I think you will find that local authorities’ judgement can be said to be far more correct, democratic and objective than those in central government who have already made their mind up to bulldoze fracking onto us regardless.

  8. This ministerial statement is a loser’s statement: lost public support for fracking, losing at DEMOCRATIC planning committee stage, and there has been no fracking since 2011, a combination of its fundamental unviability and huge public opposition and highly organised and widespread campaign whose reach is far wider than the government care to admit (or are wilfully ignorant of). Fingers in ears “la la la…you will have fracking, no matter how many of you say no, INEOS says boo and we jump.” The emporer has no clothes. We are many…

    • I remember an article from a few weeks ago on this site stating Support for shale gas in the U.K is on the rise. We have democratically voted in this Government to make the big decisions, National security of energy supply is one of them. Way above both yours and my pay grade. Obviously you do not have gas central heating or use much electricity… To be honest Ian I live near the PNR Cuadrilla site and there aren’t many protesters there most of the time…

    • Must we keep hearing these Russian scaremongering tactics Kishenny (your previous response)? … and about the wet dream of plentiful shale gas providing energy security for the UK? It’s such nonsense. It will be a costly and risky form of energy insecurity.

      • I don’t think it’s a coincidence that this announcement is made on the royal wedding week.
        A good diversion is never wasted while the media floods the public with self generated royal blood and sycophantic media circuses portraying joy and abandon whilst the government frack burglars quietly sneak in under the radar and totally thieve our rights to public consultation and local planning restrictions.

        From a wedding made in Holywood, to a wedding made in hell for the people of this country?

        I give it a week.

        Divorce proceedings from the abused public will not be far behind?

  9. HAHA ELECTIONS…… MARTIN , KISHENY thanks for the morning laugh .

    Now I’m going to let you both of the hook on this one, if you finally admit to us, that you’re promoting the fossil fuel industry from a parallel universe , far , far away from mother earth.

    For the people living in the real world here on mother earth , the reality will be quite different…..

    Martin, Kisheby , haven’t you noticed this trend throughout your lifetime, that what you vote for, isn’t always what you get .

    Now let’s randomly take this Conservative party manifesto pledge for instance …. Local Decisions Being Made By Local Communities ….. What’s happened to that one Martin, Kisheny ??

    Now it may be that you are somewhat naive, or that you think that the rest of us are , but there is a trend here, regarding pledges made by all the mainstream parties and what they actually deliver on once in power .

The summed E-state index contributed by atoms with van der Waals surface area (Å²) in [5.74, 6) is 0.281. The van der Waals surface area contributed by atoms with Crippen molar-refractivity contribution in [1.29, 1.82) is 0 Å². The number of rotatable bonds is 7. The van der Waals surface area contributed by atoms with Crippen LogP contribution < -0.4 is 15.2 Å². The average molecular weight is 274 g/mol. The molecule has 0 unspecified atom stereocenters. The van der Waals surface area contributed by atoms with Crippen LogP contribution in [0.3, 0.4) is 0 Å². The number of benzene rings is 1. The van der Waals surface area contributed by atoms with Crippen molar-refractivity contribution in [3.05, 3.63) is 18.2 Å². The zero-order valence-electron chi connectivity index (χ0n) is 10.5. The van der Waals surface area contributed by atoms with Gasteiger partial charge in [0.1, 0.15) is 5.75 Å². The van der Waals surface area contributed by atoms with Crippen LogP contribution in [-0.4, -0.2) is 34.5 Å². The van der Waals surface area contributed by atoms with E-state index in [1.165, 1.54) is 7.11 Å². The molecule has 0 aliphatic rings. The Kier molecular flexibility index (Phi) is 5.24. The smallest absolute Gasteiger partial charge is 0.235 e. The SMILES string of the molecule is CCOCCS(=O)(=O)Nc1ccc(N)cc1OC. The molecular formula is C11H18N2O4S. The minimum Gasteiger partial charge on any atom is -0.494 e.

Put in a nutshell ,the voter doesn’t always get what they were promised , this makes your argument for the people having a real choice as to how society is shaped a little weak.

    • Martin , with reference as to whether or not I pay tax.

      From the moment I made my very first purchase of a much loved, Black Jack , one penny sweet , I was paying UK taxes.

      • MARTIN

        AGAIN with reference to the above post you sent me.

        Now I’m a little bit disappointed in you here, because I know you’re more smarter than this ….

        DO YOU HONESTLY THINK that people of the UK vote for a party on ONE SINGLE issue , really ????

        The fact that people voted for the Conservative party , DOES NOT GIVE A GREEN LIGHT of unanimous support for the fracking industry, as well you know.

        People make their choices on a wide range of manifesto pledges ..

        I CAN AND DO vote for a party which I feel is best prepared to manage the country. My choice is made after collectively considering all, of EACH parties policies.

        NO ONE PARTY is 100% in tune with my opinions , therefore like all other people in the UK, we vote for a party and then individually pick out and oppose the parts we feel are misguided , unfair or unjust ..

  10. So much anxiety within so few!

    The only bit that surprises me is how unprepared the antis are for each, and every development. Remember injunctions, and now this. Both totally predictable and always going to be a result from what was happening, yet we see a reaction like chickens with a fox in their run, dashing around in a panic. At the end of the day, that’s what the chickens do and that’s what foxes do. Chickens will hurl insults at the foxes, but it will not change the outcome.

    Footsie at a record high. Why? Because the Footsie is STILL heavily weighted to fossil fuel companies and oil has now reached $80/barrel. Ebola back into DRC-doesn’t look too good for cobalt supplies. Musk being forced by his investors to restructure his management team. Other alternative energy under scrutiny this week.

    This move was overdue.